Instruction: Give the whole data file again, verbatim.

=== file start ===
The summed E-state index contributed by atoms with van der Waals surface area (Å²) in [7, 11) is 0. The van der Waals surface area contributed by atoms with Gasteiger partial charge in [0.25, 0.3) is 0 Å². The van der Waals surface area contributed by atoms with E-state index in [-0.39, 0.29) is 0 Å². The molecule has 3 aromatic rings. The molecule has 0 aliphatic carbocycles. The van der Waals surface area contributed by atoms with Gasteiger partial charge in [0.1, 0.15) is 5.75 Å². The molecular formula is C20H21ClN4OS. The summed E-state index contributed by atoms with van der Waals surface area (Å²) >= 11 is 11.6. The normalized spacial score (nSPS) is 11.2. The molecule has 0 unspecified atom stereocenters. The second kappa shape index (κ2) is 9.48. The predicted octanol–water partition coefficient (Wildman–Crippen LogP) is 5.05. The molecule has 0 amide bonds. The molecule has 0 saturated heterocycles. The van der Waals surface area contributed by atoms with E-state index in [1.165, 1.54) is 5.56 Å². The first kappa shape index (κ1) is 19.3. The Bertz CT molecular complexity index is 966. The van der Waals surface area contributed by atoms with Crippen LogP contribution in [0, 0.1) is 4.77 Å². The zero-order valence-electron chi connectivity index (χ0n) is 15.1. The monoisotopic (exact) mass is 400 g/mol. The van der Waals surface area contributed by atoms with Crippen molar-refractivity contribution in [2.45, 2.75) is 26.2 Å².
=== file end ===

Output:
The summed E-state index contributed by atoms with van der Waals surface area (Å²) in [7, 11) is 0. The van der Waals surface area contributed by atoms with Gasteiger partial charge in [0.25, 0.3) is 0 Å². The van der Waals surface area contributed by atoms with E-state index in [-0.39, 0.29) is 0 Å². The molecule has 3 aromatic rings. The molecule has 0 aliphatic carbocycles. The van der Waals surface area contributed by atoms with Gasteiger partial charge in [0.1, 0.15) is 5.75 Å². The molecular formula is C20H21ClN4OS. The summed E-state index contributed by atoms with van der Waals surface area (Å²) >= 11 is 11.6. The normalized spacial score (nSPS) is 11.2. The molecule has 0 unspecified atom stereocenters. The second kappa shape index (κ2) is 9.48. The predicted octanol–water partition coefficient (Wildman–Crippen LogP) is 5.05. The molecule has 0 amide bonds. The molecule has 0 saturated heterocycles. The van der Waals surface area contributed by atoms with E-state index in [1.165, 1.54) is 5.56 Å². The first kappa shape index (κ1) is 19.3. The Bertz CT molecular complexity index is 966. The van der Waals surface area contributed by atoms with Crippen LogP contribution in [0, 0.1) is 4.77 Å². The zero-order valence-electron chi connectivity index (χ0n) is 15.1. The monoisotopic (exact) mass is 400 g/mol. The van der Waals surface area contributed by atoms with Crippen molar-refractivity contribution in [2.45, 2.75) is 26.2 Å².